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Elements / One ingredient, one dish

Kindling bad breath is only one of the powers attributed to garlic in the thousands of years that humans have enjoyed eating this lily cousin.

Ancient Greeks believed garlic could cure respiratory problems and expel parasites. The Egyptians fed garlic to slaves, believing it would strengthen the muscles of those building the pyramids, but pharaohs loved it, too. Small garlic clove clay figurines were found in Tutankhamen's tomb.

Garlic's true ferocity comes out when raw and pulverized. For tamer flavor, cooks slice or slightly crush whole cloves.

Roasted until soft or sauteed gently in butter or oil, garlic sweetens and softens. Avoid overcooking, since dark brown cooked garlic seems unhappily bitter to many palates.

Hard-necked beauties: Three types of garlic are most common in the United States: white-skinned garlic, rosy-skinned garlic and massive cloves of "elephant garlic," which is actually more of a leek in botany terms. Garlic is also classified as hard-neck (stems above the bulb remain stiff after maturation, grown in colder climes) and soft-neck (wilting stem, grown in warmer areas).

Made in China: About 75 percent of the world's garlic is grown in China, followed by India, South Korea and Russia. But you can find hard-necked garlic grown by Western New York garlic specialists at local farmers' markets.

Here, garlic flavors homemade mayonnaise, giving you aioli, which French and Italian cooks use as a flavorful accompaniment to platters of fresh vegetables, blanched or raw.

Be careful to add the oil to the yolk mixture slowly, in a scant drizzle, until you see the emulsion effect take over and the liquid becomes smooth and uniform. Then you can continue to add oil more swiftly. (Source: Mark Bittman, "Quick and Easy Recipes")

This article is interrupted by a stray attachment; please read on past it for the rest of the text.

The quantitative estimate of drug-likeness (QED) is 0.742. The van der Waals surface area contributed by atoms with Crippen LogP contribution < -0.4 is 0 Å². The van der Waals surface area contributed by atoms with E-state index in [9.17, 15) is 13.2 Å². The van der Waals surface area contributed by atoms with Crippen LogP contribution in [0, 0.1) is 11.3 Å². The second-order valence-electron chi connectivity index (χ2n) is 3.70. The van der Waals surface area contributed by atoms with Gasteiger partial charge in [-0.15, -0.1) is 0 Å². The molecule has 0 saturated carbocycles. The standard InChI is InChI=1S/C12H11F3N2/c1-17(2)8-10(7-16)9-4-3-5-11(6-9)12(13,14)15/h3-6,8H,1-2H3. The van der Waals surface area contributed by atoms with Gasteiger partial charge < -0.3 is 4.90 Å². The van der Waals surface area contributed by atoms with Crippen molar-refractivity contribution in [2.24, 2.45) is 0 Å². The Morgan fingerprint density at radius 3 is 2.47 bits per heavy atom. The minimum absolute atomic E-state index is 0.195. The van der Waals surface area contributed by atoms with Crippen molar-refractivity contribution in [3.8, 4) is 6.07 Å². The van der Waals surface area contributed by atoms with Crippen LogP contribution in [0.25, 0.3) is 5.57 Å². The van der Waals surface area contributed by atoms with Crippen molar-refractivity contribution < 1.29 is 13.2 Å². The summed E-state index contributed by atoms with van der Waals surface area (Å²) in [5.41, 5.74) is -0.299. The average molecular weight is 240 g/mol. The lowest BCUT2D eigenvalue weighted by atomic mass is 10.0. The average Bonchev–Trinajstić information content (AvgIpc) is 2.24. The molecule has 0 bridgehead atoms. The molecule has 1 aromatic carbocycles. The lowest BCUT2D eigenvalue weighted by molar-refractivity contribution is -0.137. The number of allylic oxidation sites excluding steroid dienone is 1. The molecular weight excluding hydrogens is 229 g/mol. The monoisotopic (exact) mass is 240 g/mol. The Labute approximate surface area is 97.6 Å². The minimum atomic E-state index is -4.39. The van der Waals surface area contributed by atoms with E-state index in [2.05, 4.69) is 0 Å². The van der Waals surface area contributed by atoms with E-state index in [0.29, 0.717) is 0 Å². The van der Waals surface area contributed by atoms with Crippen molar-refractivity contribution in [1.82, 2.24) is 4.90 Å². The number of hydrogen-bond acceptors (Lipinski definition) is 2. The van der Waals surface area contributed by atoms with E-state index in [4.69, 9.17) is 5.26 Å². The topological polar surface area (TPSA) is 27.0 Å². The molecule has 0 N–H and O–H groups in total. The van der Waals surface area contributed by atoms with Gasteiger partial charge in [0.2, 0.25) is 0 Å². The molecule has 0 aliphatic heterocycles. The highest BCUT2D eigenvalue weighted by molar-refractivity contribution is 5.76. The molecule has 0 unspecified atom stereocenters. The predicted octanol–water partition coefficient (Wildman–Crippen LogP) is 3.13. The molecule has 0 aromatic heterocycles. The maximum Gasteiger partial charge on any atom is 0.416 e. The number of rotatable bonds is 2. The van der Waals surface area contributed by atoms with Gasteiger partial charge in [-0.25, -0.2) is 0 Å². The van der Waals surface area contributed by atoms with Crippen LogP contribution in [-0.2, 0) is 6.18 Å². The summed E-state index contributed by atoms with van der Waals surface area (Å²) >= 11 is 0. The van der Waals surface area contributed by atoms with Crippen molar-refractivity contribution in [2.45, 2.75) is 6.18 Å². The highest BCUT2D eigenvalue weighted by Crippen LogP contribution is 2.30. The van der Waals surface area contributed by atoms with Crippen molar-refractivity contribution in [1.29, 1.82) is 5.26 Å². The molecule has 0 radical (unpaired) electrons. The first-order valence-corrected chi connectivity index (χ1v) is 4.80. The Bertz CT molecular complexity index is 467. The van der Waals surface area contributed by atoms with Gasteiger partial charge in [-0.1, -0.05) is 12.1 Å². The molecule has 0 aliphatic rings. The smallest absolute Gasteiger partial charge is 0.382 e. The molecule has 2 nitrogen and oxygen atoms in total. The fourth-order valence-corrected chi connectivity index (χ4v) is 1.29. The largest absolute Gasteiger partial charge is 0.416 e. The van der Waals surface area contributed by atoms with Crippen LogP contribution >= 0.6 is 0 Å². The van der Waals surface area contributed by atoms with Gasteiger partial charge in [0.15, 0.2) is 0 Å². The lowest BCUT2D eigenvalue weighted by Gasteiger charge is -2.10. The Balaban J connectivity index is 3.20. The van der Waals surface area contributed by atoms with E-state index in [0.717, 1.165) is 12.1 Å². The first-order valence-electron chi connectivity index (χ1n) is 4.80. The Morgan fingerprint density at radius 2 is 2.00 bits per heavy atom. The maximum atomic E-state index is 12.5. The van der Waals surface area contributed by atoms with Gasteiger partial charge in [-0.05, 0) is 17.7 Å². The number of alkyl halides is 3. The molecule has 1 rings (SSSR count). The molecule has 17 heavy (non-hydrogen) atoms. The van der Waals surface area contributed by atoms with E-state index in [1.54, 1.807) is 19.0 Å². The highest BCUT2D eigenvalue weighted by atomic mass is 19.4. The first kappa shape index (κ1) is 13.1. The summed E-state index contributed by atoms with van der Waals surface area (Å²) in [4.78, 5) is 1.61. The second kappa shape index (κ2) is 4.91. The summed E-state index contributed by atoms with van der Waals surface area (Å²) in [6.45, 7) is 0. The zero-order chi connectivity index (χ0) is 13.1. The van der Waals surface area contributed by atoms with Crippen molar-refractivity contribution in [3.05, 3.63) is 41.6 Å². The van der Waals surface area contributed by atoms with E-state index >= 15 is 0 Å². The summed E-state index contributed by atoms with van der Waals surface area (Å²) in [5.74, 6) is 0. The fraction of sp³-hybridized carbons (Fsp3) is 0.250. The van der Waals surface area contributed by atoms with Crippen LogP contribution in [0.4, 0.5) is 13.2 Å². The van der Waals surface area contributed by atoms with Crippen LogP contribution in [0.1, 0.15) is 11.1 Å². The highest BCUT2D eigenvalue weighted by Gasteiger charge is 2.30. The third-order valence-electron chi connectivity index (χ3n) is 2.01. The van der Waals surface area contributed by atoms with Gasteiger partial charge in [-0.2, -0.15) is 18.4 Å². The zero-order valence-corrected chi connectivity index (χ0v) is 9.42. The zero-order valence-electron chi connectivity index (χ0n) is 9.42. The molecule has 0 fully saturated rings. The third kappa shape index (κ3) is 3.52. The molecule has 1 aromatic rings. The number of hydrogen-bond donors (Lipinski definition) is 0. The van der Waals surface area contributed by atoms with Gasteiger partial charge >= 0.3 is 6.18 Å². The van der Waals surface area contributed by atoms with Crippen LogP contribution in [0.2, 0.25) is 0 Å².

>Aioli with fresh vegetables

2 egg yolks
2 teaspoons Dijon mustard
2 teaspoons minced garlic, or more to taste
1 1/2 cups olive oil, extra virgin preferred
4 teaspoons fresh lemon juice, or more to taste
Salt and fresh ground black pepper
3 to 4 cups of vegetables, such as fresh bell peppers, broccoli, cauliflower, blanched string beans, asparagus or small potatoes

Add yolks, mustard and pinches of salt and pepper to the bowl of a food processor or blender, and pulse a few times until thoroughly combined.

With the motor running, add oil through the feed tube in a thin stream until mixture becomes thick and creamy. Then the oil can be added at a faster pace, until fully incorporated.

Stir in minced garlic and lemon juice, and adjust salt and pepper. Let aioli rest for an hour to develop garlic flavor. Serve in a bowl surrounded by an array of dipping vegetables.

Note: Recipes using raw egg carry a slight chance of salmonella poisoning. The very old, very young and those with immune system problems probably should abstain.

This has a video available at video.buffalonews.com/video

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